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Best Pract Res Clin Obstet Gynaecol. 2016 Jul;34:66-73. doi: 10.1016/j.bpobgyn.2015.12.001. Epub 2015 Dec 23.

Infertility and uterine fibroids.

Author information

1
First Department of Obstetrics and Gynaecology, Papageorgiou University Hospital, Aristotle University of Thessaloniki, Greece.
2
First Department of Obstetrics and Gynaecology, Papageorgiou University Hospital, Aristotle University of Thessaloniki, Greece. Electronic address: basil.tarlatzis@gmail.com.

Abstract

Uterine fibroids are the most common tumors in women and their prevalence is higher in patients with infertility. At present, they are classified according to their anatomical location, as no classification system includes additional parameters such as their size or number. There is a general agreement that submucosal fibroids negatively affect fertility, when compared to women without fibroids. Intramural fibroids above a certain size (>4 cm), even without cavity distortion, may also negatively influence fertility. However, the presence of subserosal myomas has little or no effect on fertility. Many possible theories have been proposed to explain how fibroids impair fertility: mechanisms involving alteration of local anatomical location, others involving functional changes of the myometrium and endometrium, and finally endocrine and paracrine molecular mechanisms. Nevertheless, any of the above mentioned mechanisms can cause reduced reproductive potential, thereby leading to impaired gamete transport, reduced ability for embryo implantation, and creation of a hostile environment. The published experience defines the best practice strategy, as not many large, well-designed, and properly powered studies are available. Myomectomy appears to have an effect in fertility improvement in certain cases. Excision of submucosal myomas seems to restore fertility with pregnancy rates after surgery similar to normal controls. Removal of intramural myomas affecting pregnancy outcome seems to be associated with higher pregnancy rates when compared to non-operated controls, although evidence is still nοt sufficient. Treatment of subserosal myomas of reasonable size is not necessary for fertility reasons. The results of endoscopic and open myomectomy are similar; thus, endoscopic treatment is the recommended approach due to its advantages in patient's postoperative course.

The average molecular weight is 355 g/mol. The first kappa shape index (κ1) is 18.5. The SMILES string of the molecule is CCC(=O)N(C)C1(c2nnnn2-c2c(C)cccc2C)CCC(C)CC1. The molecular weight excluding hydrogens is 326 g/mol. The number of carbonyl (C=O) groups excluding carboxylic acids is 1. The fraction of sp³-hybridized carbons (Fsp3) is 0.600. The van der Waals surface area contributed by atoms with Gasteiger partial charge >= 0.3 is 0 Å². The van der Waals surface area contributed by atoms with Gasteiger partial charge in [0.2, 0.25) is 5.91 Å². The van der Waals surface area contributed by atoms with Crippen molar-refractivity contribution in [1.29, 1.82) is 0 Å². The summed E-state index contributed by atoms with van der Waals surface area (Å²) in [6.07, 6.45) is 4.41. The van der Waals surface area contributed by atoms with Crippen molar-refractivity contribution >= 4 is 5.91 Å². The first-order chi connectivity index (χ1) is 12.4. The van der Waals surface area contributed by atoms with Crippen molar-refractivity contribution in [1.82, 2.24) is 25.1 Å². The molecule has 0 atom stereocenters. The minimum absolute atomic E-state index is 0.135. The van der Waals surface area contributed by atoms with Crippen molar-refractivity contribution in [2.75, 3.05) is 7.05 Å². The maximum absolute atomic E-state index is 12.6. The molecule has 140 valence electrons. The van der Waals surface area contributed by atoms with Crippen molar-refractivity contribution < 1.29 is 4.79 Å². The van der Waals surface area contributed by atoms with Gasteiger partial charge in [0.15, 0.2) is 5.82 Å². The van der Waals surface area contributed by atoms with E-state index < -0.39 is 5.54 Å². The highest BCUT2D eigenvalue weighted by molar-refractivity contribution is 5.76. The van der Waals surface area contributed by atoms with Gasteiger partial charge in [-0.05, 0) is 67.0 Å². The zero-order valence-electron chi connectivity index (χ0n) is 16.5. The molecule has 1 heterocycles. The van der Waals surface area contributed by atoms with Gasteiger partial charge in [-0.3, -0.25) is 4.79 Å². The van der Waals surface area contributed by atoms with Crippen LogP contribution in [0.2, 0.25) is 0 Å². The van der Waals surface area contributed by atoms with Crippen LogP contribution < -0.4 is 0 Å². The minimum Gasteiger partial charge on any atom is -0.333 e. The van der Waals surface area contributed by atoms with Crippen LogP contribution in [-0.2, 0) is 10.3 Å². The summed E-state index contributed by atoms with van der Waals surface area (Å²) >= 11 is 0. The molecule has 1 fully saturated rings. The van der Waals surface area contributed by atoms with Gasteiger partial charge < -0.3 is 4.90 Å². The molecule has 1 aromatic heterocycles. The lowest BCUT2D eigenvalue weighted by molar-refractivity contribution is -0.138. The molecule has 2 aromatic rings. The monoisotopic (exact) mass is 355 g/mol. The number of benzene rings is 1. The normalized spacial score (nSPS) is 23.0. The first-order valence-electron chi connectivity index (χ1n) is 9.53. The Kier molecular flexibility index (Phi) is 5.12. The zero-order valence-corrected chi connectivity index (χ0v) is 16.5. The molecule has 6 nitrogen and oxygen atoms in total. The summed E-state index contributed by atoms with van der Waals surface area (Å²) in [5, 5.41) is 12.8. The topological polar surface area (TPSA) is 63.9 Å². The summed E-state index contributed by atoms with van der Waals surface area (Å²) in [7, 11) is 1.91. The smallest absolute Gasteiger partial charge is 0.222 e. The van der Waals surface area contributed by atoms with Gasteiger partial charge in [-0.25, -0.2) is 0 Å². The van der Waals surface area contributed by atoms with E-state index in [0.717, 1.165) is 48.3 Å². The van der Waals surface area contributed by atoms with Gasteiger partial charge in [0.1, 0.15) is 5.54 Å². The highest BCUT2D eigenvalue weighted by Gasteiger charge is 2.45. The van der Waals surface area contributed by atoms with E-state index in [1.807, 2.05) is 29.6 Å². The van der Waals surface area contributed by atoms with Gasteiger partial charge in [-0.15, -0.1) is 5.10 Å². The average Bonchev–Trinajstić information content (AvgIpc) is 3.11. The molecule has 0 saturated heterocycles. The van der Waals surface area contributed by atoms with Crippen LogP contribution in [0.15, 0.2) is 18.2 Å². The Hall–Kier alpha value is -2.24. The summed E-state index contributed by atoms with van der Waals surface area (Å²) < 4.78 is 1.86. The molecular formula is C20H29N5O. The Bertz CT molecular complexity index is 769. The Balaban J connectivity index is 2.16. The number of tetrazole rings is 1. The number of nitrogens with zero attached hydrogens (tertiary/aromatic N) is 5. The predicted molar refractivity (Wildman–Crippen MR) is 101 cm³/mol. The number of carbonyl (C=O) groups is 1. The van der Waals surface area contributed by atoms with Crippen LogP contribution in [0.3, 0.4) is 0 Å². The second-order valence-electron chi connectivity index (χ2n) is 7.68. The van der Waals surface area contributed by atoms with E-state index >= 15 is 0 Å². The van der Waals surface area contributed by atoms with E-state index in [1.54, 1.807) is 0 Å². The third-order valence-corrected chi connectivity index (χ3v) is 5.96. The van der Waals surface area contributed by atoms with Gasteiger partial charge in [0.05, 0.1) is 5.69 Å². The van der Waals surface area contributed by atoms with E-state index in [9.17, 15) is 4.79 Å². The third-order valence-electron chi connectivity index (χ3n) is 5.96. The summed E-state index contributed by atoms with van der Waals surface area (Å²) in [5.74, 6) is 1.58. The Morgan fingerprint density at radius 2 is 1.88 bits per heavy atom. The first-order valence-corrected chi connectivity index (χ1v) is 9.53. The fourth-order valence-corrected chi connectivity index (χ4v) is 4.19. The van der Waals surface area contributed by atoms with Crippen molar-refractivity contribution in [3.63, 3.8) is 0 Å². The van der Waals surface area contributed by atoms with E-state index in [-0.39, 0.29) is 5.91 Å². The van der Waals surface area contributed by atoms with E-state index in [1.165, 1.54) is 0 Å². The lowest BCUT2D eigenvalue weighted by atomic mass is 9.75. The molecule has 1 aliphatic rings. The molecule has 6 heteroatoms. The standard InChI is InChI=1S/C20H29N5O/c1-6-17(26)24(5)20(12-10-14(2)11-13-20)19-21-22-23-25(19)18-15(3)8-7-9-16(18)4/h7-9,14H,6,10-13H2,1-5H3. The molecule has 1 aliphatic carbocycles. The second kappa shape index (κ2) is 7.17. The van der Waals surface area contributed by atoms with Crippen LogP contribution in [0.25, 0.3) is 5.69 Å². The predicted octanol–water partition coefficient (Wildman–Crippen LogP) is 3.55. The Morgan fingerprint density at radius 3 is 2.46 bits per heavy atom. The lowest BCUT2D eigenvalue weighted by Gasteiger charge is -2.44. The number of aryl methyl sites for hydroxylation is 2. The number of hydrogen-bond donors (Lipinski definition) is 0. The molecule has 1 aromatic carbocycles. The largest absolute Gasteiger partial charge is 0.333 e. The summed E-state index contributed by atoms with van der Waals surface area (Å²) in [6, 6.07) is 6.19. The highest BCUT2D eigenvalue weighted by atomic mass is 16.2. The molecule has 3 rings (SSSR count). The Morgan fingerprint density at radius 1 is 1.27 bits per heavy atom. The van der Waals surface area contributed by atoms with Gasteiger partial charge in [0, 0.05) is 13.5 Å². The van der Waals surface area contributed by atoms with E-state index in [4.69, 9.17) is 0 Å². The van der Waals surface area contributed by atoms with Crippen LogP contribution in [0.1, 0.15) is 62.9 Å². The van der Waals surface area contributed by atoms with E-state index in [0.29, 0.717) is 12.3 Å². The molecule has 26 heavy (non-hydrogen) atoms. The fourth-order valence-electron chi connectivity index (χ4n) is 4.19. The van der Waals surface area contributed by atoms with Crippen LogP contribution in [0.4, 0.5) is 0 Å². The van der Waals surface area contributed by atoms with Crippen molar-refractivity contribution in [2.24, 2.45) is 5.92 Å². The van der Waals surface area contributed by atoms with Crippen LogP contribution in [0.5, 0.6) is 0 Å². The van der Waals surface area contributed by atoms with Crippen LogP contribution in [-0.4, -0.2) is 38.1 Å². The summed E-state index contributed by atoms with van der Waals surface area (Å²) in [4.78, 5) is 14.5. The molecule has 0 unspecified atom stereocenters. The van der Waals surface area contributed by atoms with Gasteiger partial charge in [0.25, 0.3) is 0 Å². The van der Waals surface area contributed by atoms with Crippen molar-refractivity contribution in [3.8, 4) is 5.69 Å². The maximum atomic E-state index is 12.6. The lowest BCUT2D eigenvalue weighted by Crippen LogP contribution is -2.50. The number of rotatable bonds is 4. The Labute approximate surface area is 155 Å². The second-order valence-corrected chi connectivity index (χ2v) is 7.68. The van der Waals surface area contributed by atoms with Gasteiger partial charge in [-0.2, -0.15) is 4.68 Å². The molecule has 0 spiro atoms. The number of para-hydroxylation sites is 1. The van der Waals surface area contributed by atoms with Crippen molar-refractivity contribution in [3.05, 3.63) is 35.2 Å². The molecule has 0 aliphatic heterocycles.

KEYWORDS:

fertility; infertility; myoma; uterine fibroid

PMID:
26856931
DOI:
10.1016/j.bpobgyn.2015.12.001
[Indexed for MEDLINE]

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